Inside, I like what I see, as well. Unlike some vehicles with a big, chunky, over-the-top mega-dash with a million buttons and controls, the tC has a sleek, sculpted dashboard with a minimum of clutter. That’s not just beneficial from the standpoint of making the driver’s life a little easier, but it is an excellent safety feature, as well. Fewer buttons, switches, and knobs will help reduce the possibility of driver distraction.
Another positive feature is that all controls are limited to the steering wheel and dash panel, rather than on the center console between the front seats. Many car models load up the center console with controls, making it quite bulky and reducing legroom. The intelligent design of this vehicle results in a slender center console that maximizes legroom for both the driver and front seat passenger.
Designed with simplicity and ease-of-operation in mind, the interior is not overly flashy, in fact, it’s rather plain. Scion has tried to give it a bit of a sporty look and feel with a leather-trimmed flat bottom sport steering wheel and a faux metal trim on and around the instrument panel. The seating is quite comfortable and, as I look up, I notice a panoramic moonroof. This type of full-length moonroof is quite nice because it can be enjoyed by front and back seat passengers alike and, while I don’t spend much time looking up while driving (actually, I never look up while driving), I like letting a little fresh air and natural light in on a nice day.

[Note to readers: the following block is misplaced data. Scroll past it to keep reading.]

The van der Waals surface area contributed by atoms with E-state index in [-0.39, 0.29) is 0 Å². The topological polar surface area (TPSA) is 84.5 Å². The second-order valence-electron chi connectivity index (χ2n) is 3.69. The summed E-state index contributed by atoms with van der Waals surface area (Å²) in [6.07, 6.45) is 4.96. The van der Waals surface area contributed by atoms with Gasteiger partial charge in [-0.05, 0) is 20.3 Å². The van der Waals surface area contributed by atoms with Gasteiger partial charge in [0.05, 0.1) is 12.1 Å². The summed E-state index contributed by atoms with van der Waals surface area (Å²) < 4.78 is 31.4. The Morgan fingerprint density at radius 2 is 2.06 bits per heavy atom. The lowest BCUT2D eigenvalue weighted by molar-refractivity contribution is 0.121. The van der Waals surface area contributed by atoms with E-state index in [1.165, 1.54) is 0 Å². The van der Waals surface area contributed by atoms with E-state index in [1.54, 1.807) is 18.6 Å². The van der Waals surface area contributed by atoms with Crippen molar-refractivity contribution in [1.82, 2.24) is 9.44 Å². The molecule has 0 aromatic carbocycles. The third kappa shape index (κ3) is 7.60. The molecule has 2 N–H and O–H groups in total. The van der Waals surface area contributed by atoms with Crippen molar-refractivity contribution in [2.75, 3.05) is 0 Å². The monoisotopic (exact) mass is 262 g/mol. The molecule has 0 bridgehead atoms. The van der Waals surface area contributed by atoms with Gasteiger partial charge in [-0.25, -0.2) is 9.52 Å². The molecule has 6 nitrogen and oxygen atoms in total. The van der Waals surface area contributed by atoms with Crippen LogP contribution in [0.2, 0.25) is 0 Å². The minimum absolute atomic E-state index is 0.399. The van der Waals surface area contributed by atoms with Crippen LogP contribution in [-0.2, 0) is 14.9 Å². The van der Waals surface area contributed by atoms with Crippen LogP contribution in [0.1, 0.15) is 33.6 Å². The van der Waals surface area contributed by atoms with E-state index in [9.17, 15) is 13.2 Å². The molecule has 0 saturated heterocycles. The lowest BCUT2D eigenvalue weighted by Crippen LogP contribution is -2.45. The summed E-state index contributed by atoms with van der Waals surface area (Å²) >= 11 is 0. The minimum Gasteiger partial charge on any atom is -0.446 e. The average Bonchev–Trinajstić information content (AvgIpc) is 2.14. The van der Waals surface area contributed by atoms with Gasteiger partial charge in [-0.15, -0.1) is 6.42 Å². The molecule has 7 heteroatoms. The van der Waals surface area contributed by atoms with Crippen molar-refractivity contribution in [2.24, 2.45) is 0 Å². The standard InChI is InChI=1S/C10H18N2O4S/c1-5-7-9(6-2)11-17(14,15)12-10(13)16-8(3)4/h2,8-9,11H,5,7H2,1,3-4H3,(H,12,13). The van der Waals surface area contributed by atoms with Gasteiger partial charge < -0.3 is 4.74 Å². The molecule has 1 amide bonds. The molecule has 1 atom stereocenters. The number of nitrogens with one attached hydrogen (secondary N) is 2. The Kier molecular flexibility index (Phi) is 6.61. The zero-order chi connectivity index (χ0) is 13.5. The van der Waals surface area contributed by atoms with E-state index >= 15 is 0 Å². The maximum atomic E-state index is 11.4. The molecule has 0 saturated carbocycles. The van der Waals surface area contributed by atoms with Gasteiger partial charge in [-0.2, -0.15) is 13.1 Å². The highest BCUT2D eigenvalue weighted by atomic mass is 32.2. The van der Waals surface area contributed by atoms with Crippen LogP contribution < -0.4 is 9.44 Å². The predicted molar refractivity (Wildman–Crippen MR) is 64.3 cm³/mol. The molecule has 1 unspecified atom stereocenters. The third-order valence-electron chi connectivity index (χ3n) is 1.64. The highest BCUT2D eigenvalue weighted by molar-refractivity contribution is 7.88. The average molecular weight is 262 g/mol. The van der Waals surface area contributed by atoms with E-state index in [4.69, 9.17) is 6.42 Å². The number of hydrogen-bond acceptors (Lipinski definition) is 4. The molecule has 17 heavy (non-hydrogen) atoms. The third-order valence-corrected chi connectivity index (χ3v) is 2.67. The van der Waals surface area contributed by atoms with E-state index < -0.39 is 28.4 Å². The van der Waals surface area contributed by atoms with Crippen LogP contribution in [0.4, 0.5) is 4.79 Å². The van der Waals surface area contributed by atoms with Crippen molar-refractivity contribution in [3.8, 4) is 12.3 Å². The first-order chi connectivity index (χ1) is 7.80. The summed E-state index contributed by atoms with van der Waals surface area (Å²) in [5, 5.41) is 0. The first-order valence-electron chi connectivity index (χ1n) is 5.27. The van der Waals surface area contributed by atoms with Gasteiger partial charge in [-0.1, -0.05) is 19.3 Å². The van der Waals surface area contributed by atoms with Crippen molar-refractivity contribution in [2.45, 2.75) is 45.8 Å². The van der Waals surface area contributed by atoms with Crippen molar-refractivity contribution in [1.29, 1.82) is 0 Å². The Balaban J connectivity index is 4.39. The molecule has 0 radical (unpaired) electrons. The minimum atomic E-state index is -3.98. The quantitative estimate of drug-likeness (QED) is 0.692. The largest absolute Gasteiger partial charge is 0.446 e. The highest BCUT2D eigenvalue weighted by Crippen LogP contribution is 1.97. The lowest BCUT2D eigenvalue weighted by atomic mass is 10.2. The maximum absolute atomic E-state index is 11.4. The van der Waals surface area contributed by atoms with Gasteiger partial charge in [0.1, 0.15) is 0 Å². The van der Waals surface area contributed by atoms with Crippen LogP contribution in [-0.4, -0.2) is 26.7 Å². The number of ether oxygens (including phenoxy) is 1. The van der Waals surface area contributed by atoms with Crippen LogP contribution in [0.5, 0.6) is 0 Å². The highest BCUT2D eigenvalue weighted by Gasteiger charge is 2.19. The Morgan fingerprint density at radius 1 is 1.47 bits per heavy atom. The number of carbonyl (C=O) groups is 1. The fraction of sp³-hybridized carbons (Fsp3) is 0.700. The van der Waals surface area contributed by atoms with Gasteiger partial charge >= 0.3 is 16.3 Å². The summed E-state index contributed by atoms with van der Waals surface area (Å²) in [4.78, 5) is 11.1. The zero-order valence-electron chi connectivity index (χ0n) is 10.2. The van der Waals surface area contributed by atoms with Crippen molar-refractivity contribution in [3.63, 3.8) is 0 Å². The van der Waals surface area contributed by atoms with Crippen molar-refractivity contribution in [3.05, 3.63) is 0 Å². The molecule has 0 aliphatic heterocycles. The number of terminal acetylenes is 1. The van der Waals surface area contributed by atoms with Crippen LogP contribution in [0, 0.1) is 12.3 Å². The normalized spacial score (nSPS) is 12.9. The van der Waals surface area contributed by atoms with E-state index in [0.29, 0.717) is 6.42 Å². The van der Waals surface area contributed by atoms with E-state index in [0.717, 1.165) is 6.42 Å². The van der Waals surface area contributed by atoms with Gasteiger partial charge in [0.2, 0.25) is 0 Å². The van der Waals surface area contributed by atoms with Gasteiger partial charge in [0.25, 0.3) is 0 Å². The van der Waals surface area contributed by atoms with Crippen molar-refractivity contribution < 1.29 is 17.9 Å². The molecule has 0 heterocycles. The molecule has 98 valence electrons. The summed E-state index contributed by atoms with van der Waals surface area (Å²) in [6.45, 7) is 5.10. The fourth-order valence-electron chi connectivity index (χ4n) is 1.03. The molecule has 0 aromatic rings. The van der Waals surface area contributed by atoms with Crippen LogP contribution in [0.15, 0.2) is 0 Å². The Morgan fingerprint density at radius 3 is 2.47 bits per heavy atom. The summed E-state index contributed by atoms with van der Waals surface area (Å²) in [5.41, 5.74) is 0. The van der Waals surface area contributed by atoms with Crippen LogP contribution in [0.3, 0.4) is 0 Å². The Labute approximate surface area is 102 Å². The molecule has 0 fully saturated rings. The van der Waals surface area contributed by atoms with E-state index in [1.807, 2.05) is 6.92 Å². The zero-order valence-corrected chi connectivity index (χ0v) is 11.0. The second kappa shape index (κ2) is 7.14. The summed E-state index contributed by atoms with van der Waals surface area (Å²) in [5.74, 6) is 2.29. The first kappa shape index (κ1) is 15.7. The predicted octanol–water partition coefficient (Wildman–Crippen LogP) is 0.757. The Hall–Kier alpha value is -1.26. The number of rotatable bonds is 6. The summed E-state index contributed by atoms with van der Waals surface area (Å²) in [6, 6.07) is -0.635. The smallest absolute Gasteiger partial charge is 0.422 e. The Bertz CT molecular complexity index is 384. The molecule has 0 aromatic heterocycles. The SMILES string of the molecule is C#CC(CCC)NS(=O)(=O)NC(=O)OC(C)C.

As I pull out of a parking lot and onto the street, it is apparent that this car really has some spunk. While the tC is available with an automatic transmission, my test vehicle is equipped with a six-speed manual transmission. It shifts smoothly but has a nice, solid sport feel. This efficient gearbox is paired with a fairly enthusiastic 16-valve 4-cylinder engine producing 179-horsepower and 172 pound-feet of torque.